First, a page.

Pew Research has been asking this polling question for over 40 years, and the recent trend line is revealing:
That rise and dip in the past year is astonishingly significant.
Observations from Kevin Drum:
First, as a baseline, you’d expect lots of yes answers to this question because a big part of the population consists of young people who are graduating from high school/college, getting jobs, getting married, having kids, getting promotions, etc. Most people in their 20s and 30s have rising economic fortunes regardless of their long-term prospects. And that’s exactly what we see up until about 2000.
Second — oddly — recessions seem to have little effect on how people respond to this question. There aren’t enough data points to say this with certainty, but I’ve overlaid recessionary periods in red and they really don’t seem to map at all to downturns in average optimism. Until 2000, that is. The 2001 recession maps to an initial drop in optimism in 2002, followed by another drop in 2005, followed by a complete collapse in 2008. As a result the percentage of people who think they’re better off now than five years ago has dropped from about 56% in the 2000 data point to 41% in the 2008 data point. This is by far its lowest point ever.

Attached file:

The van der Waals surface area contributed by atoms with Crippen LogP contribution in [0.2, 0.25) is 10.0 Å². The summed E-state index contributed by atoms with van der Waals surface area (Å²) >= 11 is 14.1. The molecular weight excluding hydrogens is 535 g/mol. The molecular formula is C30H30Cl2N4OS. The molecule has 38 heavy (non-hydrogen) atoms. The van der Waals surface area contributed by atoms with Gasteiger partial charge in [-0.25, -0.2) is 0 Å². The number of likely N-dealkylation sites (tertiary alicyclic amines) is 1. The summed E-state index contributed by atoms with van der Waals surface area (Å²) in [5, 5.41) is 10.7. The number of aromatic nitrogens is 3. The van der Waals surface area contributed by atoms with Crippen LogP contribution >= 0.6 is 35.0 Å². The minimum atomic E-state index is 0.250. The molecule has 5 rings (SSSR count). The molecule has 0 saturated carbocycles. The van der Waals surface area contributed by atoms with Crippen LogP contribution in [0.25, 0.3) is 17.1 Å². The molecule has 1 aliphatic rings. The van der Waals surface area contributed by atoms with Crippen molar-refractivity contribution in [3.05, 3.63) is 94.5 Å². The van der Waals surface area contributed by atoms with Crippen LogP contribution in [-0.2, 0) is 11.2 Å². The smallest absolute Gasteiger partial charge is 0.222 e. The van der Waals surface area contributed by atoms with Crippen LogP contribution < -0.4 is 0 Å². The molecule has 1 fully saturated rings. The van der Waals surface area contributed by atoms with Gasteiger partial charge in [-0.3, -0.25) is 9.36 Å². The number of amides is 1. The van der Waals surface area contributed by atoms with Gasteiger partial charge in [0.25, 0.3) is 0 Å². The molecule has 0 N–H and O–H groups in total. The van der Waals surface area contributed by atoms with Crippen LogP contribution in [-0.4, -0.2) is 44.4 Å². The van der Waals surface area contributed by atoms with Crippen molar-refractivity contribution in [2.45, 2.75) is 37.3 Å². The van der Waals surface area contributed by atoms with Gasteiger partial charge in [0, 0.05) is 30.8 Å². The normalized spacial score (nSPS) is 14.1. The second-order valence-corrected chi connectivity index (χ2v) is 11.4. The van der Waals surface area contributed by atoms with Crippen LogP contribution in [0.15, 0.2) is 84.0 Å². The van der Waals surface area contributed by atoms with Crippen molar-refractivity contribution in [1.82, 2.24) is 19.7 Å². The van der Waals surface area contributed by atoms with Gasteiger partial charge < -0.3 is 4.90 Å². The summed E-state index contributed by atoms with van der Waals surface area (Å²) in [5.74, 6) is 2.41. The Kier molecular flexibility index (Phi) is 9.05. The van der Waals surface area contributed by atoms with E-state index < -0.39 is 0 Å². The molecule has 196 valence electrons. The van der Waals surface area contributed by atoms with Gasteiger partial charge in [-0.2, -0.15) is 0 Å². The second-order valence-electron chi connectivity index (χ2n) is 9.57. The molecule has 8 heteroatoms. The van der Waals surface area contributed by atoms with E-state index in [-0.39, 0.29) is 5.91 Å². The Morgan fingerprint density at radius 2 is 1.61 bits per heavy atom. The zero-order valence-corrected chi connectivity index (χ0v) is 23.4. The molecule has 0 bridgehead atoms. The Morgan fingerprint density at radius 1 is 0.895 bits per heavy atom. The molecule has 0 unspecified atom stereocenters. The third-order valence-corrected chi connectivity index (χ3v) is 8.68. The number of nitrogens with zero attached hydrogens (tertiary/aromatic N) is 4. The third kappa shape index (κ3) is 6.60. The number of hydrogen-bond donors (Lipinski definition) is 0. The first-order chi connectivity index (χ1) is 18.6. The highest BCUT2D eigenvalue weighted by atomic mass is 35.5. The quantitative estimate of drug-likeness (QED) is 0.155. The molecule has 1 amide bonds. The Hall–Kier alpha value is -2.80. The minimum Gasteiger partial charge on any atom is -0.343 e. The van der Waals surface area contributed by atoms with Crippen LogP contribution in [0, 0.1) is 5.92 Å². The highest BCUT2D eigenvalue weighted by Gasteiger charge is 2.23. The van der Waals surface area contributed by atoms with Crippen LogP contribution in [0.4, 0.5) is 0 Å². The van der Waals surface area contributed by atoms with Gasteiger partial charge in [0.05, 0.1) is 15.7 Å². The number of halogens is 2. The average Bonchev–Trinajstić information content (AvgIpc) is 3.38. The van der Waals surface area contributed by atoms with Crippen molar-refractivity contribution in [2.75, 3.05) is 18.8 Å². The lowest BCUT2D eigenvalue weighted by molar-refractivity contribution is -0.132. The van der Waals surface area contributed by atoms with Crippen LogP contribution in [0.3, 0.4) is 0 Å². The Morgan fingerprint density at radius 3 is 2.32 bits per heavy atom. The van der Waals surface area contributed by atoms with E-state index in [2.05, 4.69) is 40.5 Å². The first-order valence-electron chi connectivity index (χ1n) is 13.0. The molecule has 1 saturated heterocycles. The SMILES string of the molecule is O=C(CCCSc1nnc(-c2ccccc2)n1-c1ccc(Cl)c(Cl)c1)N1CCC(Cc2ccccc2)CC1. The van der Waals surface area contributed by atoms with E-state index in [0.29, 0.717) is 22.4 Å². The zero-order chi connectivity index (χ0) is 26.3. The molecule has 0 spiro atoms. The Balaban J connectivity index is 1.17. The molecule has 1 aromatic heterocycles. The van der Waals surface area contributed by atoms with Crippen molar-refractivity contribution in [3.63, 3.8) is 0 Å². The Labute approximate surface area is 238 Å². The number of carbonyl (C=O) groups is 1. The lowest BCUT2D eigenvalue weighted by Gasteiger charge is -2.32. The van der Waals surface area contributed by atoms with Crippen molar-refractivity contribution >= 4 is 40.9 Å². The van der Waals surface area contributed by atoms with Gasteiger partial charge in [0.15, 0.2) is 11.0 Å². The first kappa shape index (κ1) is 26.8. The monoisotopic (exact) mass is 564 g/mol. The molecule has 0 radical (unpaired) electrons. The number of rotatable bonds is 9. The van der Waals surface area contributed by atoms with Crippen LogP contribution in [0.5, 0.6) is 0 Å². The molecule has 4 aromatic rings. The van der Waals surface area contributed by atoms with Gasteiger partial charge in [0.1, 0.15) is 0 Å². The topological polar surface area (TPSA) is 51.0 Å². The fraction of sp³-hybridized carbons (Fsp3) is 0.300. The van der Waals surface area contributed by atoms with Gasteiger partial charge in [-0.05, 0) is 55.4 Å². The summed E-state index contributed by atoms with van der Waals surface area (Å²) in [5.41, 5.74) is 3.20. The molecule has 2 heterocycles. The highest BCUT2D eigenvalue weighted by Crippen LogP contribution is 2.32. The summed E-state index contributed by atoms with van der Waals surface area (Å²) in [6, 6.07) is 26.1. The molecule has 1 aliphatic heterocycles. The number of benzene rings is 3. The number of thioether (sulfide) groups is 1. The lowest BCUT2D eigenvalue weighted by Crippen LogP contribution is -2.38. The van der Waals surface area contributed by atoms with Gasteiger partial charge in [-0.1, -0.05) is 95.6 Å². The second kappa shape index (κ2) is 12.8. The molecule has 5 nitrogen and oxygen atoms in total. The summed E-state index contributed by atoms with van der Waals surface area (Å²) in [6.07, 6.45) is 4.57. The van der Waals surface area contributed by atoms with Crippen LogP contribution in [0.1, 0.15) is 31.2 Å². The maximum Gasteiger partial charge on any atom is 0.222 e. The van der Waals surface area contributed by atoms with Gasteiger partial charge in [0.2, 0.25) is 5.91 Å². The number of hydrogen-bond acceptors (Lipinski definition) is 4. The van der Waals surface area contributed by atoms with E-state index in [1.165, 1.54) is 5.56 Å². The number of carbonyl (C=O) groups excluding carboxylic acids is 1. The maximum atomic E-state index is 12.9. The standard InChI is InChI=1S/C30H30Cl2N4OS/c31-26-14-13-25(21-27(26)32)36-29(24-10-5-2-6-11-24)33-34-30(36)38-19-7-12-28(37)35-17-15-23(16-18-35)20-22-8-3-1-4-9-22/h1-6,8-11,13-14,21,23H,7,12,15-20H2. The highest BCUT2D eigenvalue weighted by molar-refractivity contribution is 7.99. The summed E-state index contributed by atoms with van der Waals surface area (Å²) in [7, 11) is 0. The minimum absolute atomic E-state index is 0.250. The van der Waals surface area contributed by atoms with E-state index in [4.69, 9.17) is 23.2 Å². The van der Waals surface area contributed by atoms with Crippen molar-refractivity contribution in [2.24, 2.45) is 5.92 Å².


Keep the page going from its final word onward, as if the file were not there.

My guess is that part of this is a result of the end of the baby boom and the graying of the American population. But only a small part. Almost certainly the bulk of this downturn is due to the fact that the Republican economy of the past seven years has been aimed like a laser at improving the fortunes of the affluent, with the result that for the first time in recent memory an economic expansion — a long economic expansion — hasn’t improved the fortunes of the middle class even slightly. After seven years of this, the working and middle classes are finally starting to realize that this isn’t likely to change.
Good news, I think, for the upcoming elections.